IMAP and POP3 are different in how and for how long they store mail on the mail server.
When you use POP3, your mail server deletes messages when you download them. That means that you can only access messages from the computer that you used to download them. Also, POP3 does not require a constant connection while you read email.
While this system conserves your mail server’s disk resources, it limits how your users can access their email.
When you use IMAP, your mail server ever stores messages. This means that you can access them through any computer as long as you have the correct login information.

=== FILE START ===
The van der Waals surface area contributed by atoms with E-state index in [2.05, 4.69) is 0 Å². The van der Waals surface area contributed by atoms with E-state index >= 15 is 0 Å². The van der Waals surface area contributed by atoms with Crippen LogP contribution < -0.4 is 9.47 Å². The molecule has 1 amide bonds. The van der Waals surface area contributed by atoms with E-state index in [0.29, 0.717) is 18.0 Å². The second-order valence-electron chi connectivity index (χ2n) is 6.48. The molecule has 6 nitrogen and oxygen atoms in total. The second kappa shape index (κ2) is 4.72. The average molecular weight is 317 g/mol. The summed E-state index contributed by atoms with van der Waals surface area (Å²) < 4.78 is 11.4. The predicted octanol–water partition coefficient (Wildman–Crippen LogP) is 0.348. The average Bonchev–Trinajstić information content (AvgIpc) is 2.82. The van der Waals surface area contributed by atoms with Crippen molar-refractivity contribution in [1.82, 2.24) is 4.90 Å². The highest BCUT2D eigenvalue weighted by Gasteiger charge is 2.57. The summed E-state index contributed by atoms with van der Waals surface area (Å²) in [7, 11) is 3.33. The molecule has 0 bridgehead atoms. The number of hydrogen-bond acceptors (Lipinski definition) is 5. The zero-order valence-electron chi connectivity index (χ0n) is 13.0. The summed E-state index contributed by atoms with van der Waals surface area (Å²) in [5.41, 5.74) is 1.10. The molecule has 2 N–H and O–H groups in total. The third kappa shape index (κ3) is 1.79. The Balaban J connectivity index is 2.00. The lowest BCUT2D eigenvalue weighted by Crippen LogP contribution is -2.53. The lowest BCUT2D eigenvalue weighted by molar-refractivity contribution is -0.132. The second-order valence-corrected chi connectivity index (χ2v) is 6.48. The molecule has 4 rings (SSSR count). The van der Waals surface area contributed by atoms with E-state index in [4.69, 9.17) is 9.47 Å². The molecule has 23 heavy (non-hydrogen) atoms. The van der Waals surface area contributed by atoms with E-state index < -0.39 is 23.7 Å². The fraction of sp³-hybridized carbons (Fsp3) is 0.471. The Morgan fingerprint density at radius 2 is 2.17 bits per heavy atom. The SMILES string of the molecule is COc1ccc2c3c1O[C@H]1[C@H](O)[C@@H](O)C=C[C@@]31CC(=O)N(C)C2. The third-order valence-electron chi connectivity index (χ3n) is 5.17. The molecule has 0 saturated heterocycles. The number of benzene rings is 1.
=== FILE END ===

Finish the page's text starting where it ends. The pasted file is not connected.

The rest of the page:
Also, unless you use a mail client that synchronizes folders and caches messages, IMAP requires a constant connection while you read email. While this method is more suitable than POP3, this method generally requires more reliable disk space than POP3 because users tend not to delete old emails.
However, if the users monitor their disk usage and delete old messages, when necessary, IMAP is still viable on a mail server with limited resources.
Web hosts and users generally prefer IMAP due to its convenience. Carefully consider your system’s available resources before you choose a courier.